News Article

Photovoltaics Take A Load Off Soldiers

A US consortium is aiming to smash the solar-cell efficiency record with a radical design that uses a lateral architecture and a dispersive concentrator. If they are successful, soldiers will be freed from a 20 lb load of spare batteries. Richard Stevenson reports.

Think of solar cells and you probably think of high-tech devices powering satellites or arrays of devices in sunny climes generating electricity for the national grid. But the US Defense Advanced Research Projects Agency (DARPA) has another application in mind. It believes that solar cells can be used to recharge the batteries that power a soldier s radio, night vision goggles, GPS navigation system and other electronic gadgets, and it is supporting a program that will receive up to $53 million to develop photovoltaics with the required efficiency.

The main disadvantage of batteries is their weight. Despite advances in technology, spare batteries still account for one-fifth of a soldier s 100 lb battlefield load, which includes a pack, weapon, protective gear and a suite of electronic gadgets. Although these batteries are used to operate devices that can save lives, the weight encumbers movement and increases vulnerability.

Batteries also have to be replaced regularly because a 20 lb stock will only last three to seven days. This is a significant logistical task, requiring military aircraft to transport batteries to airfields and then helicopters or ground transport to ferry them on to where they are needed. The cost in people, material and transport assets to keep this supply chain filled is staggering, says DARPA program manager Douglas Kirkpatrick.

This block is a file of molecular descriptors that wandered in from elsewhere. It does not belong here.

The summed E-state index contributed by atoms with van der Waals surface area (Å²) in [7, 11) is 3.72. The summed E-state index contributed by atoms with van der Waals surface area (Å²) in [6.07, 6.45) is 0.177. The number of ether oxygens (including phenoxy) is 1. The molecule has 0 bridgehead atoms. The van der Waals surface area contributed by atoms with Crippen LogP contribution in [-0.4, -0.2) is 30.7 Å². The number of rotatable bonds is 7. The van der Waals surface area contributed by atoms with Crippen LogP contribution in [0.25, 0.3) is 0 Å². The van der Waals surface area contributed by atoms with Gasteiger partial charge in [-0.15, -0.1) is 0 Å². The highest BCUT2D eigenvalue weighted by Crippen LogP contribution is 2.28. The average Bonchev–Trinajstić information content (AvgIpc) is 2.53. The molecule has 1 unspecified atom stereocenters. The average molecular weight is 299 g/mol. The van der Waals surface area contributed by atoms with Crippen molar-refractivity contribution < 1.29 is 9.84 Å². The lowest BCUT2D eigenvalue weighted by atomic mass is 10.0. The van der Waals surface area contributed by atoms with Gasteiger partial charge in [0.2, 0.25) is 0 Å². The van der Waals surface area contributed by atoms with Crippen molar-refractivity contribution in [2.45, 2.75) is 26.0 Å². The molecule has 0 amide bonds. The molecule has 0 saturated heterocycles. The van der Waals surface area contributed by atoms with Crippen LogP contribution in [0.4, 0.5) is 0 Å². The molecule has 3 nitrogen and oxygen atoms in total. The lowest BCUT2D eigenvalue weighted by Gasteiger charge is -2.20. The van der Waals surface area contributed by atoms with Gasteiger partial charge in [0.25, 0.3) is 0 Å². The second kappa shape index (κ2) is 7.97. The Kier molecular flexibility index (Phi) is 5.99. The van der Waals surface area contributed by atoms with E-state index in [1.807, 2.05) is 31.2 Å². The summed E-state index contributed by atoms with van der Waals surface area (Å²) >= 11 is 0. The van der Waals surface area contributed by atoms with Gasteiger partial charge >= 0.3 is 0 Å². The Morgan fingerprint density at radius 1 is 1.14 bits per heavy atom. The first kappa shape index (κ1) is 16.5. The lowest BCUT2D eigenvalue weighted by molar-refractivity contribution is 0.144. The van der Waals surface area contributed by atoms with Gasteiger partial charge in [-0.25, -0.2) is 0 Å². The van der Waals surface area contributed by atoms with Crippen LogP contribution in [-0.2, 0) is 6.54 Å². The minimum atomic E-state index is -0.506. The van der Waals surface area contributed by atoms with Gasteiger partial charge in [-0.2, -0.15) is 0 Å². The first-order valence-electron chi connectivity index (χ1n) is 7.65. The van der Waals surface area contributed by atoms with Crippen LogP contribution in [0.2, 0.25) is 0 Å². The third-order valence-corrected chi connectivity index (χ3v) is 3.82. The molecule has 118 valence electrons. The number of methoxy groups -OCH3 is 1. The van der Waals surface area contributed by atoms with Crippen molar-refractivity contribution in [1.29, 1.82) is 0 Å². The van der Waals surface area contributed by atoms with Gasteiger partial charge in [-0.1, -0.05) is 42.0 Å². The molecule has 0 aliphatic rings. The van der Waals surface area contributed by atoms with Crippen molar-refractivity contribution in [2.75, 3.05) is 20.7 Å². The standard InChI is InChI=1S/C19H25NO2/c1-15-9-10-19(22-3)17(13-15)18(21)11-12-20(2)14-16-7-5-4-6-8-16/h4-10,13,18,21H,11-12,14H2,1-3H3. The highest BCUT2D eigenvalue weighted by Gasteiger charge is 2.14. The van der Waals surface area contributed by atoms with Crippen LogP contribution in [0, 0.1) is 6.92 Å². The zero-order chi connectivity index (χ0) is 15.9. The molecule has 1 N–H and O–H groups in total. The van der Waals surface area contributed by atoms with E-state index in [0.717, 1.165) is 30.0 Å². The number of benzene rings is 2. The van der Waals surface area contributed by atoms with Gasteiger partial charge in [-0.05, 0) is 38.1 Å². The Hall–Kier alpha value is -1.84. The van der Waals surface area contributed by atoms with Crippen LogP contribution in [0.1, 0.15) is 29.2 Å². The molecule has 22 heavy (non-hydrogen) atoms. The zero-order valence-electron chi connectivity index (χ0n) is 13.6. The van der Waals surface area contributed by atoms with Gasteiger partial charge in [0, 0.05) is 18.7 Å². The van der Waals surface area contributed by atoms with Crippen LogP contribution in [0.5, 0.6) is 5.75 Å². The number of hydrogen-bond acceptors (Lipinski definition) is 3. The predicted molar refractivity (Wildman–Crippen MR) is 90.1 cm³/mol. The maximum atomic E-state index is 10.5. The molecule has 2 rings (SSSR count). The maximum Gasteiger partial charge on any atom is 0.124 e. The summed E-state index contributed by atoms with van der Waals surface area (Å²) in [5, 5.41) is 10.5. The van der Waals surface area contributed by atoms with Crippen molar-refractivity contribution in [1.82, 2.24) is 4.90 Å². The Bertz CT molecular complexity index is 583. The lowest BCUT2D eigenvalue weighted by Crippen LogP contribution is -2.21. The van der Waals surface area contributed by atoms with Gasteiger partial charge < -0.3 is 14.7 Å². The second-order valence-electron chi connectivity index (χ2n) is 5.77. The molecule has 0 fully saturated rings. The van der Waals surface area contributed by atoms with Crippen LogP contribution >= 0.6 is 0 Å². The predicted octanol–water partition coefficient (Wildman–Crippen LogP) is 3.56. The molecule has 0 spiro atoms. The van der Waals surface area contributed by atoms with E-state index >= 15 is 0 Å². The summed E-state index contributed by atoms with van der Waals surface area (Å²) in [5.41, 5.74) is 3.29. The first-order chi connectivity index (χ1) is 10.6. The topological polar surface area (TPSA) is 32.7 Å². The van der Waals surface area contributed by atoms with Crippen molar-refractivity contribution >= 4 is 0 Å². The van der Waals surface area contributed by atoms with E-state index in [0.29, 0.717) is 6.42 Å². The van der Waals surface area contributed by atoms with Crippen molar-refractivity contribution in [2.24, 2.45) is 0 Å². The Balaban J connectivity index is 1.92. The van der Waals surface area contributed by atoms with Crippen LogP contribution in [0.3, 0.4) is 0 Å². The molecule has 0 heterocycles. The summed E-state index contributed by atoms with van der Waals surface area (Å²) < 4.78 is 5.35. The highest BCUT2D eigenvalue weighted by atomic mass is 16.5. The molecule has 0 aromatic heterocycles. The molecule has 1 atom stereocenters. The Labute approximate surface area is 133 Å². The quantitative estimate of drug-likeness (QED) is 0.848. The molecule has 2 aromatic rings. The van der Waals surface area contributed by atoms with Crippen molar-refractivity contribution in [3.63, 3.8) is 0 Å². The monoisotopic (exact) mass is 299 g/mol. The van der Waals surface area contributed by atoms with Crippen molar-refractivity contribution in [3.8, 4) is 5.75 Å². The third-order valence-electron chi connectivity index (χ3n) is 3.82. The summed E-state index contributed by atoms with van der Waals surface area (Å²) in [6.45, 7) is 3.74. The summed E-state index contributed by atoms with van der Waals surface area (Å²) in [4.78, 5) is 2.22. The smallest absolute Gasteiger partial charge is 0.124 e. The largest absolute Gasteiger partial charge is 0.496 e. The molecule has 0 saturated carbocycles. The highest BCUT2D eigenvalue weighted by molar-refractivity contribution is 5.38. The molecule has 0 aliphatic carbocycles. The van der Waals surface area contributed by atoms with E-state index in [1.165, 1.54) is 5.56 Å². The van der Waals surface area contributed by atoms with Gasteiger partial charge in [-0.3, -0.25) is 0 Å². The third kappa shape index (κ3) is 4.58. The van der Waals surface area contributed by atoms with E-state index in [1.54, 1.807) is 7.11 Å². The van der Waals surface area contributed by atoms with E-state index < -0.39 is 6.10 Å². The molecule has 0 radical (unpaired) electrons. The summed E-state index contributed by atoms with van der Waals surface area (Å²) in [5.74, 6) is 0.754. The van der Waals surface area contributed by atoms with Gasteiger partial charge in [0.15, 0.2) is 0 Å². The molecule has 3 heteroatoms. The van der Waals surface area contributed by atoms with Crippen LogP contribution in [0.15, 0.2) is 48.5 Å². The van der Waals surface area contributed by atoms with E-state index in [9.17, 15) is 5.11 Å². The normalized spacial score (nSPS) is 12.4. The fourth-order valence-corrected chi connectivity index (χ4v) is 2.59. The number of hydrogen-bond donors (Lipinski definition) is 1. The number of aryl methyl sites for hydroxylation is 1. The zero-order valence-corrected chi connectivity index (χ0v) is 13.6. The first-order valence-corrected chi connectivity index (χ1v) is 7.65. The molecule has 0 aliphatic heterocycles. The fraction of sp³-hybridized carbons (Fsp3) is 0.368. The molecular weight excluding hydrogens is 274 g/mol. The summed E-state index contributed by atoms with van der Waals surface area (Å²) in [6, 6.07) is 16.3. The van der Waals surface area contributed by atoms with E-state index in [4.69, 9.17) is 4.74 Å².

Although the battery s weight and lifetime are major drawbacks, solar-cell technologies are not efficient enough to offer viable alternatives. The space available on the soldier s gadgets for a solar cell varies, but it is too risky to fix cells on equipment with more space and use them to power other gadgets because damage to an individual piece can have knock-on effects. So instead each gadget must have its own cell, which places an upper limit on the size of the solar panel of 10 cm2.

Silicon falls well short of this 10 cm2 criteria. If a silicon solar cell were used to recharge tactical battlefield flashlights over eight-hour periods (and other devices used by soldiers, which have similar requirements), it would need an active area of 33 cm2 and an efficiency of 15%. Today s best triple-junction cells can get closer to the efficiency target with cells approaching 40% – although they require 500X concentrations that are not suitable for portable applications – but a hike in efficiency to 50% is needed to meet the 10 cm2 target.

To reach this goal, DARPA launched its Very High Efficiency Solar Cell (VHESC) program, which began in November 2005. Led by Allen Barnett from the University of Delaware, this project is using multiple-junction solar cells and involves contributions from 21 additional institutions including Emcore, BP Solar, Corning, the National Renewable Energy Laboratory and various high-profile US universities.